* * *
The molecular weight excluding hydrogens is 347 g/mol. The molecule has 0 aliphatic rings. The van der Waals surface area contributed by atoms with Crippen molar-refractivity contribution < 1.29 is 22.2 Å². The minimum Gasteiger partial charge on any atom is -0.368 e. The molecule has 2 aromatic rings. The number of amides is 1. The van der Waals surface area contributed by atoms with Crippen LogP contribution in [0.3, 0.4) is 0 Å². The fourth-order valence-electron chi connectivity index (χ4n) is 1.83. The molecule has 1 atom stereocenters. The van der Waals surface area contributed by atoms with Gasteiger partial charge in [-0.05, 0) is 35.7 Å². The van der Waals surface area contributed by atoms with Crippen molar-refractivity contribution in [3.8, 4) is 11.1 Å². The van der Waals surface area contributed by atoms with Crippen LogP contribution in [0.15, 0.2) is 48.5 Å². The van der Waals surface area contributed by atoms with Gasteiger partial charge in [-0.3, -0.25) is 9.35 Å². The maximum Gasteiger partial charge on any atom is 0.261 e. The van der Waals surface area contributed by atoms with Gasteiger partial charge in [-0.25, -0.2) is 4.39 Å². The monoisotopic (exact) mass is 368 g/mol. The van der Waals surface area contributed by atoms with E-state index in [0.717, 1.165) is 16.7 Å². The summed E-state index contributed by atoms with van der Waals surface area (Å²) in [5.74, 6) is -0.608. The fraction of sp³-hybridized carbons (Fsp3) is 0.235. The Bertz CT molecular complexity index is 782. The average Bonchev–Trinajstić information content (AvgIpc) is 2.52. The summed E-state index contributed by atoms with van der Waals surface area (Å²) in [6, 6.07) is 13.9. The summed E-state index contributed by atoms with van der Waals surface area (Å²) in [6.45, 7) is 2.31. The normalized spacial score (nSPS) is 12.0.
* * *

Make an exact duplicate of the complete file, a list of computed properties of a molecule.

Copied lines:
The molecular weight excluding hydrogens is 347 g/mol. The molecule has 0 aliphatic rings. The van der Waals surface area contributed by atoms with Crippen molar-refractivity contribution < 1.29 is 22.2 Å². The minimum Gasteiger partial charge on any atom is -0.368 e. The molecule has 2 aromatic rings. The number of amides is 1. The van der Waals surface area contributed by atoms with Crippen LogP contribution in [0.3, 0.4) is 0 Å². The fourth-order valence-electron chi connectivity index (χ4n) is 1.83. The molecule has 1 atom stereocenters. The van der Waals surface area contributed by atoms with Gasteiger partial charge in [-0.05, 0) is 35.7 Å². The van der Waals surface area contributed by atoms with Crippen molar-refractivity contribution in [3.8, 4) is 11.1 Å². The van der Waals surface area contributed by atoms with Crippen LogP contribution in [0.15, 0.2) is 48.5 Å². The van der Waals surface area contributed by atoms with Gasteiger partial charge in [-0.3, -0.25) is 9.35 Å². The maximum Gasteiger partial charge on any atom is 0.261 e. The van der Waals surface area contributed by atoms with Gasteiger partial charge in [-0.25, -0.2) is 4.39 Å². The monoisotopic (exact) mass is 368 g/mol. The van der Waals surface area contributed by atoms with E-state index in [0.717, 1.165) is 16.7 Å². The summed E-state index contributed by atoms with van der Waals surface area (Å²) in [5.74, 6) is -0.608. The fraction of sp³-hybridized carbons (Fsp3) is 0.235. The Bertz CT molecular complexity index is 782. The average Bonchev–Trinajstić information content (AvgIpc) is 2.52. The summed E-state index contributed by atoms with van der Waals surface area (Å²) in [6, 6.07) is 13.9. The summed E-state index contributed by atoms with van der Waals surface area (Å²) in [6.45, 7) is 2.31. The normalized spacial score (nSPS) is 12.0.